If you are a runner, whether short, long or middle distance, this article on athletics with diabetes will be very interesting for you.
Athletics, in many of its forms, is becoming more and more popular these days. Things like running, marathons or half marathons are becoming increasingly common and have become the choice of many sports enthusiasts. If this type of sport interests you, whether in its running, jumping or strength variants, and you want to know if you can practice it with diabetes, no worries. All the variants of athletics are possible with diabetes, and if you want to know how to practice them safely, you just have to keep on reading.
Can you do athletics with diabetes?
Of course you can! Diabetes does not stop you from doing any sport. In fact, aerobic exercises such as athletics are the most recommended ones for people with this condition, since they are done at a moderate intensity and they exercise a big part of the body.
This activity, among its thousand variants, can combine throwing, speed, jumping or resistance, so it is a very complete physical activity that does not only include running. Elite athletes with diabetes such as Patrícia González have shown that, with enthusiasm and control, diabetes is not a problem for practicing athletics.
However, in order to practice athletics with diabetes safely, and as Patricia Gonzalez comments in an interview, it is important to be constantly aware of your glucose levels, especially when you start practicing the sport.
There are many variables that can affect blood glucose levels when training or competing in athletics, so it is important to keep in mind that the body can react in a thousand different ways to the diverse factors such as hormones, stress, and so on.
To try to get your blood glucose levels under control when running with diabetes, it will be necessary to keep a close eye on your levels, especially when you are starting out in the sport to see how your body is reacting. Cori can help you with this task thanks to its weekly reports and notifications.
People with diabetes are especially vulnerable to the dangers of colds and the flu, but there are things you can do to control your symptoms and avoid getting sick in the first place. You may maintain your health even when you’re feeling under the weather by constantly monitoring your blood sugar levels, staying hydrated, getting enough of rest, and adhering to your diabetes management plan. Additionally, you may lower your risk of getting sick and safeguard yourself from any problems by maintaining proper cleanliness, being vaccinated, and generally maintaining good health. Make sure to discuss any worries you may have with your healthcare team for advice and support if you have diabetes and are worried about managing colds and the flu.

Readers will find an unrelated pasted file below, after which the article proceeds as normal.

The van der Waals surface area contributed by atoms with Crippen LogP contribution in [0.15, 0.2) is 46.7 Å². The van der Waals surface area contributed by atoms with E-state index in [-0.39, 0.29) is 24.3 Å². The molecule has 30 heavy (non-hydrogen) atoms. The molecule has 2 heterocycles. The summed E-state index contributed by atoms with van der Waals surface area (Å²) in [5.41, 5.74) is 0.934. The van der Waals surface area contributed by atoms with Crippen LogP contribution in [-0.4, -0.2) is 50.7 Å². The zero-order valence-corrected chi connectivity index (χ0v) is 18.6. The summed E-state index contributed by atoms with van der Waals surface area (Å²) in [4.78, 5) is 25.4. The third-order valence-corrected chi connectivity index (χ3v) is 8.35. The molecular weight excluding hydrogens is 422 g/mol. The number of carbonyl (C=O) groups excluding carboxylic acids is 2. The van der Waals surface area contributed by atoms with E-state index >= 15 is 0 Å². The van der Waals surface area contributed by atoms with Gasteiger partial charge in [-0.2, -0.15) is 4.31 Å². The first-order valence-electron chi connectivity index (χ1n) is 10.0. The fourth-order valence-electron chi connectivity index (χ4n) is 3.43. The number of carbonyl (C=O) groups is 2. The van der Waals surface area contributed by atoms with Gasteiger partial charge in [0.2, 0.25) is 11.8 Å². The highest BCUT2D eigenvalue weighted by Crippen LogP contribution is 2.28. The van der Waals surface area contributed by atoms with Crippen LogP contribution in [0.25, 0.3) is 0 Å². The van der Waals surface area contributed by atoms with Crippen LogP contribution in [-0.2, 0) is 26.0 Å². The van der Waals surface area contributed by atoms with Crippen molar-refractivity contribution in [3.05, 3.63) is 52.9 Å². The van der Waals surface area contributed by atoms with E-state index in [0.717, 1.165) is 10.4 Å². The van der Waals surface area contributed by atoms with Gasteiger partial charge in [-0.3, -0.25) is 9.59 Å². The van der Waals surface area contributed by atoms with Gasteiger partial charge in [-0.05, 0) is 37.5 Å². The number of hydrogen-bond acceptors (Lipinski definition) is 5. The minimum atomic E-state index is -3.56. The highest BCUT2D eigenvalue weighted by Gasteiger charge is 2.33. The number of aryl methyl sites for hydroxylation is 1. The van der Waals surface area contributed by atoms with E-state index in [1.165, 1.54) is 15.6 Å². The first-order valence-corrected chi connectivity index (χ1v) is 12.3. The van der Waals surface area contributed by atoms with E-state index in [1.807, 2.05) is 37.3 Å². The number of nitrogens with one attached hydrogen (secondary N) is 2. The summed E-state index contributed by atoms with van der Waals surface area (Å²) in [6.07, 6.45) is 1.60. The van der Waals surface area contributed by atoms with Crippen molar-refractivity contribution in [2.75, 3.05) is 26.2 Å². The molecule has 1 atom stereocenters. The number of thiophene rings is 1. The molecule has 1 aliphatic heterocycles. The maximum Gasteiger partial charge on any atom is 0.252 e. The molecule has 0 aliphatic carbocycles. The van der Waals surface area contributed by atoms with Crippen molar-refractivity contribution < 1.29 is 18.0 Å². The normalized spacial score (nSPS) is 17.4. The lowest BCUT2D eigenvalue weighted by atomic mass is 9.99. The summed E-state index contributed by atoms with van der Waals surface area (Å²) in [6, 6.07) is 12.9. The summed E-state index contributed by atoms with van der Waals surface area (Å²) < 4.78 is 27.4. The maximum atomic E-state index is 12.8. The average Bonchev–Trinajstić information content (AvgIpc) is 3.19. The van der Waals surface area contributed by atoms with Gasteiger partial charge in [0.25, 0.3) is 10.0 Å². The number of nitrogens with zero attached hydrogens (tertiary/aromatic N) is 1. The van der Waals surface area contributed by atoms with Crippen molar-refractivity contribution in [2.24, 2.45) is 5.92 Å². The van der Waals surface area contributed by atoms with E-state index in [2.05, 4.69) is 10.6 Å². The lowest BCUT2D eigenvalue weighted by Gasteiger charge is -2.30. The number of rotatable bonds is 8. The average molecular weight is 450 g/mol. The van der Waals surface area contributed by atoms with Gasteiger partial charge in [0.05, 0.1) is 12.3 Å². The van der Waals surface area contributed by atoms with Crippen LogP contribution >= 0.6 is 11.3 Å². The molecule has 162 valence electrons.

Tips for athletics with diabetes
If what you’ve read above has convinced you and you’re going to take up running with diabetes, here are some important tips:
- Always talk to your doctor: Whatever type of athletics you are going to practice, do not forget to tell your endocrinologist so that he/she can adjust your diet and medications.
- Always measure your blood glucose: Measuring your blood glucose before, during and after training can prevent many surprises and will help you to know at what levels your body is moving while training.
- Tell your coach: If you are going to train in a team or with a professional, telling your coach or teammates that you have diabetes will allow you to practice the sport with confidence and to stop if you need to.
- If you feel bad, don’t force yourself: If you feel bad, or you think you may be having hypoglycemia or hyperglycemia, it is advisable to stop training.
- Always go prepared (just in case): always carry water, fast-absorbing carbohydrates and your medication. It is also important that someone around you, such as your coach, knows how to administer medications or what to do in case of an emergency.
What are the different modalities of athletics?
As mentioned above, athletics has many modalities and varieties from which you can choose if you have diabetes. Do you want to know what they are?
- Running: Within this option, which is the most recognized, there are sprinting, long-distance, hurdles or relay races.
- Walking: Unlike the previous one, in walking one foot must always be in contact with the ground, so it is about walking fast, but not running.
- Jumping: In this group we find the long jump, the triple jump, the high jump or the pole vault.
- Throwing: The purpose of this modality is to make an object, whether it is a shot put, discus, hammer or javelin, run as far as possible.
- Combined trials: If you are a daredevil, the combined trials will be your thing. These include all the modalities in a single event. The most common is the decathlon, where you have to do 10 events in two days.